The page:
“Yeah, I’ll bet it’s not bad,” said Dave with a mock leer. Doug grinned.
“No, not that…” Doug thought about it then corrected himself. “Well, there is that.” Dave broke out in a fit of giggles. “But it’s nice, you know? Just to come home and know she’s there and the kids… it’s comfortable.”
Dave nodded along with him. “And how are the kids? Let’s see, Charlie must be about –”
“He’s Charles,” said Doug. Dave looked at him, surprised. Doug finished, “He’s twelve and Laura’s fifteen.”
“She have any boyfriends yet?”
“No, thank God.”
Dave laughed again then shifted his weight and changed the subject. “So what’ve you got?” Doug looked down at his papers. Most of them were filled with incomplete thoughts and bits of ramblings.
“Bunch of shit,” he replied.
Dave put his feet back on the table and leaned deep into the couch cushions. “Try me.”
Doug squinted his eyes. he knew he should be wearing his reading glasses, but he couldn’t remember where they were. “What do you remember about ‘Twenty horses in a stable, one jumped out’?”
“I hated that,” said Dave. “It was the quickest way to start up a game, but you could cheat at it too easily. Count the feet before you started the pick and then you knew who would be It. I hated when we did that.”
“What about ‘the Doctor’?”
Dave frowned. “He cured you, right? When you got tagged.”
“I think so,” replied Doug. “I seem to remember when the Alien tagged you, you froze for a minute. If the Doctor came by in time, he’d cure you –”
“And you were screwed if he didn’t.”
“But you weren’t an Alien, were you?” asked Doug.
“No. You were called something else.” Dave thought a moment. “A Mutant! That’s it! Mutant! Mutants worked with the Alien, but the Doctor could tag you and turn you back. And if you were the Alien, the Doctor would kill you.” Doug scribbled it down as fast as he could. Things were falling into place. In ten minutes, they had the basic rules of the game. After the rules came the faces and another ten minutes passed and they began to name them.
“Remember Kevin… damn! What was his last name? Something short.”
“Tell,” answered Dave. “He was a year older than us –”
“– and he was the fastest kid in the neighborhood. Man, the games were great when he was It!” Doug went back into the kitchen to grab a couple of sodas from the fridge. “People would be shifting sides so fast, you didn’t know who was who!”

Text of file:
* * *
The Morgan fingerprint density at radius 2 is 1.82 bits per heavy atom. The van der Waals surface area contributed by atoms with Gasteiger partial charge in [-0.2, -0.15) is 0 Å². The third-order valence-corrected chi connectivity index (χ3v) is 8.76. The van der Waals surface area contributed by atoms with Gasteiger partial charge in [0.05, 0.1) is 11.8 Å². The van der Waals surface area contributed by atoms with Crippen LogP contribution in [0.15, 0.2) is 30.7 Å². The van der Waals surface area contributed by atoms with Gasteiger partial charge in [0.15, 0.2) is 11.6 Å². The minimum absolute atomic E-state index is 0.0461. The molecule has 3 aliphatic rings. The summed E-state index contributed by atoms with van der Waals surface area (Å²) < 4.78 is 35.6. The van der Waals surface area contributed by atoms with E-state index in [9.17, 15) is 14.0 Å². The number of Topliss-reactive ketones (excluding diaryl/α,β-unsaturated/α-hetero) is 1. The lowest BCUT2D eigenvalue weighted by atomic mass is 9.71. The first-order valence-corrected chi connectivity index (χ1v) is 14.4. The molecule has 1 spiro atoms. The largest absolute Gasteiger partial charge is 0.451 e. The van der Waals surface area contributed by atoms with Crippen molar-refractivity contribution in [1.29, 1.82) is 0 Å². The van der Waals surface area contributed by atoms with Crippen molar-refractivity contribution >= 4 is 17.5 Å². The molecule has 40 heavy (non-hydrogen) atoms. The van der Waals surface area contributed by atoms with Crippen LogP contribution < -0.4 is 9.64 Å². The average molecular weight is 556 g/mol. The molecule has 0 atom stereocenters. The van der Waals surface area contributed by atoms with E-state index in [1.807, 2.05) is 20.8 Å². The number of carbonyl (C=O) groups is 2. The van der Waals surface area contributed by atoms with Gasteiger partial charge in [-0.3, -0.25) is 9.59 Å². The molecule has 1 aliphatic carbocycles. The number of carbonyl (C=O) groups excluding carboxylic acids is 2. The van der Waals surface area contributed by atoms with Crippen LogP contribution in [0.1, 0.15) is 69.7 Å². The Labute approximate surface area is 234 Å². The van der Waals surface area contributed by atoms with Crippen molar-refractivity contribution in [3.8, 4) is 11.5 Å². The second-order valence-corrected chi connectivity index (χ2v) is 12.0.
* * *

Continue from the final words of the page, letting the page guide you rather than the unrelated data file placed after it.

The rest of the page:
Dave called after him, “Hey, remember that time when we were running around as a team?”
“We did that all the time,” said Doug from the bowels of the fridge.
Dave brushed the comment aside. “No, the time we were running around and we go through… God, I don’t know what all. We stop in between your house and Tim’s and you turn and say –”
“‘Boy, that was close. The Alien almost got us that time!’” Doug cried. “And then you say –”
“‘What? You mean you’re not a Mutant?’ and you turn around real surprised and say, ‘No. Are you?’”
“And you say, “Yeah.’ and tag me. You idiot! After all that, you tag me. I was so mad!” Dave curled up on the couch laughing so hard his face matched his hair.
“You should have seen your face! You wanted to kill me so bad… but YOU WERE FROZEN!” Dave laughed even harder, tears rolling down his face. Doug laughed, but not as hard. It wasn’t fair to tag someone like that. There wasn’t an exact rule about it, but still, the spirit of it. Dave shouldn’t have tagged him. He set down a couple of coasters with a hard smack. Doug didn’t realize he was still so passionate about the game. After all of this time. Dave was finally able to sit up again and catch his breath. Doug poured some pop into two battered Tupperware cups. Dave gulped down three swallows before the taste hit him. He made a face. “What the hell is this?”
Doug took a sip and spit it back in the cup. “I see what you mean. I hate diet cola… I really do.” He stood up suddenly. “Why don’t we grab some real pop?”
Dave stood up too. “In bottles. Glass bottles.” Then he cocked his head like a dog, “Do they still make those?”
“let’s find out.”